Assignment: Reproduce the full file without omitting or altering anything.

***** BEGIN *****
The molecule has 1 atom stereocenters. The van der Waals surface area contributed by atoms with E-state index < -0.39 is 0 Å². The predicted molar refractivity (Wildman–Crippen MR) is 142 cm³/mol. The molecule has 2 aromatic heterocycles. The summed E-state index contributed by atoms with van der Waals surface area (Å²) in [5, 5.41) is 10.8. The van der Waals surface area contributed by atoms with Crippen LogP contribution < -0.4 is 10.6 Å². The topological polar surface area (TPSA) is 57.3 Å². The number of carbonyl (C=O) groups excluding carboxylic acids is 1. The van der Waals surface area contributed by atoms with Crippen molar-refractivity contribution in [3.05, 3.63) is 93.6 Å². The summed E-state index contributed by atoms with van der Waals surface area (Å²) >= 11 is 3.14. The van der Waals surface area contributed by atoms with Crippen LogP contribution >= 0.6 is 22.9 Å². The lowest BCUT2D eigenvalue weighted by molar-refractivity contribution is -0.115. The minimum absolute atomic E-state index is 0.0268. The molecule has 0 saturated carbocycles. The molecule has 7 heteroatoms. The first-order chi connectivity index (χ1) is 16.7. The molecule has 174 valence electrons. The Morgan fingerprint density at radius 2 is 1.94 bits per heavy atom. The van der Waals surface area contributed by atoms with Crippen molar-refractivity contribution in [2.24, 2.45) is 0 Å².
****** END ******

The molecule has 1 atom stereocenters. The van der Waals surface area contributed by atoms with E-state index < -0.39 is 0 Å². The predicted molar refractivity (Wildman–Crippen MR) is 142 cm³/mol. The molecule has 2 aromatic heterocycles. The summed E-state index contributed by atoms with van der Waals surface area (Å²) in [5, 5.41) is 10.8. The van der Waals surface area contributed by atoms with Crippen LogP contribution < -0.4 is 10.6 Å². The topological polar surface area (TPSA) is 57.3 Å². The number of carbonyl (C=O) groups excluding carboxylic acids is 1. The van der Waals surface area contributed by atoms with Crippen molar-refractivity contribution in [3.05, 3.63) is 93.6 Å². The summed E-state index contributed by atoms with van der Waals surface area (Å²) >= 11 is 3.14. The van der Waals surface area contributed by atoms with Crippen LogP contribution >= 0.6 is 22.9 Å². The lowest BCUT2D eigenvalue weighted by molar-refractivity contribution is -0.115. The minimum absolute atomic E-state index is 0.0268. The molecule has 0 saturated carbocycles. The molecule has 7 heteroatoms. The first-order chi connectivity index (χ1) is 16.7. The molecule has 174 valence electrons. The Morgan fingerprint density at radius 2 is 1.94 bits per heavy atom. The van der Waals surface area contributed by atoms with Crippen molar-refractivity contribution in [2.24, 2.45) is 0 Å².